I have always defended Israel's right to be but cannot extend unconditional support and immunity from censure in perpetuity. Nor can countless, conscientious Jewish men and women who publicly condemn Israel's abominations. The Israeli academic Oren Yiftachel, who has long defended Palestine, has said his country: "Turned Gaza into a massive prison and is choosing to prolong the cycle of state terror and prison resistance that goes with that." In other words, Israel wants to keep the conflict alive.

The erstwhile British ambassador, Jeremy Greenstock reminds us that had Israel lifted its blockade of Gaza as was agreed, the Hamas rockets, "would have stopped ... I fear Israel is making a two-state solution more remote. Is that the real political objective of the attack?" I wouldn't be writing this but for the number of people I have heard and read (including in this paper) still justifying the obliteration of Gaza and blaming it all on Hamas. Pro-Israeli commentators have become even more ferociously "patriotic" as revelations have unfolded of the destruction of people, peace and hope in Gaza. On the letters pages Zionists say the violence including phosphorous burns on children are "regrettable" but necessary. A nation that asks the world not to forget what was done to its people by Hitler, has advocates who believe brutal ethnic cleansing is "regrettable".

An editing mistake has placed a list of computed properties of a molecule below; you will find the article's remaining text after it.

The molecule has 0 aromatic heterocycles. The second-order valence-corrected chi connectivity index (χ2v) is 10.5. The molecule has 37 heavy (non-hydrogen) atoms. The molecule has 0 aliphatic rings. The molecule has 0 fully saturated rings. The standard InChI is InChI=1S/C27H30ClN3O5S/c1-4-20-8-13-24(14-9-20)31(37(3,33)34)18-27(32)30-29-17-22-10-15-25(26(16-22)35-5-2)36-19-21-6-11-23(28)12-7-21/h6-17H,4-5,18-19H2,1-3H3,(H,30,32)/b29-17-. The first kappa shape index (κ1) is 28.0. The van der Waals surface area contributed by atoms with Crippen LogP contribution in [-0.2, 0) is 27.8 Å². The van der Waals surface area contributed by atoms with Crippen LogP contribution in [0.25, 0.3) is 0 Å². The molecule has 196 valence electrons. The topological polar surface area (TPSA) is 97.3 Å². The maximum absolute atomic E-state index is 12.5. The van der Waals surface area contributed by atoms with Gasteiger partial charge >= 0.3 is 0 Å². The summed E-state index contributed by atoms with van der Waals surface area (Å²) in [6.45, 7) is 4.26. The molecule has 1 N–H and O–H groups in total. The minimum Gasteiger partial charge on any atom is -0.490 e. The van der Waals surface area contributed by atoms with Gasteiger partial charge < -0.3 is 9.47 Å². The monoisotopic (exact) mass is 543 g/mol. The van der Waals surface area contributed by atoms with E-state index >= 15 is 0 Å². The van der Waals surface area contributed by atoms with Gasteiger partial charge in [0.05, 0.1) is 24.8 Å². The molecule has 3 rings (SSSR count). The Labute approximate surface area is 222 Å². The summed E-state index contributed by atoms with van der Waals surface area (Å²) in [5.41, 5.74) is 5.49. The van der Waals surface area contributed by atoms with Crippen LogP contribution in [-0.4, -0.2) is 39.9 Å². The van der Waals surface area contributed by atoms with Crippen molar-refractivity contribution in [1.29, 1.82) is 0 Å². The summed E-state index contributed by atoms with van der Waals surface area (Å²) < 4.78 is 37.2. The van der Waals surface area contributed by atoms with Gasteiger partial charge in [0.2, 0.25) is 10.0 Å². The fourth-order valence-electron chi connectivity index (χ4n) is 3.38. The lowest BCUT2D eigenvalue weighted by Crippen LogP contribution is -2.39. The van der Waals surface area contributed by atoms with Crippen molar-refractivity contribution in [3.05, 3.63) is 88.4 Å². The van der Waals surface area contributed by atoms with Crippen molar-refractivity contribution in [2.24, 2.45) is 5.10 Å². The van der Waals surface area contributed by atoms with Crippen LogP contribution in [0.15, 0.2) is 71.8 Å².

How many Palestinian Anne Franks did the Israelis murder, maim or turn mad? Unless the Israeli state can see that equivalence there is no future for Palestine and even less for the moral health of Israel where racist attitudes towards Arabs are as dangerously pathological as the anti-Semitism of many Muslims. Shocking are the mathematical calculations of revenge for Jewish lives cruelly cut down and the differential values placed on deaths. Kill the kids before they grow, is that it?

The abused have become righteous abusers. They avenge themselves for the Holocaust on people who had nothing to do with the six million dead. For Palestinians there is only more punishment meted out by one of the most arrogant, over-armed states in the world. Millions of us feel fury and impotence watching the spectacle of ruthless power. Imagine what it feels like to be at the epicentre and ask yourself what you would do next.

(Source: http://www.independent.co.uk, 19 January 2009)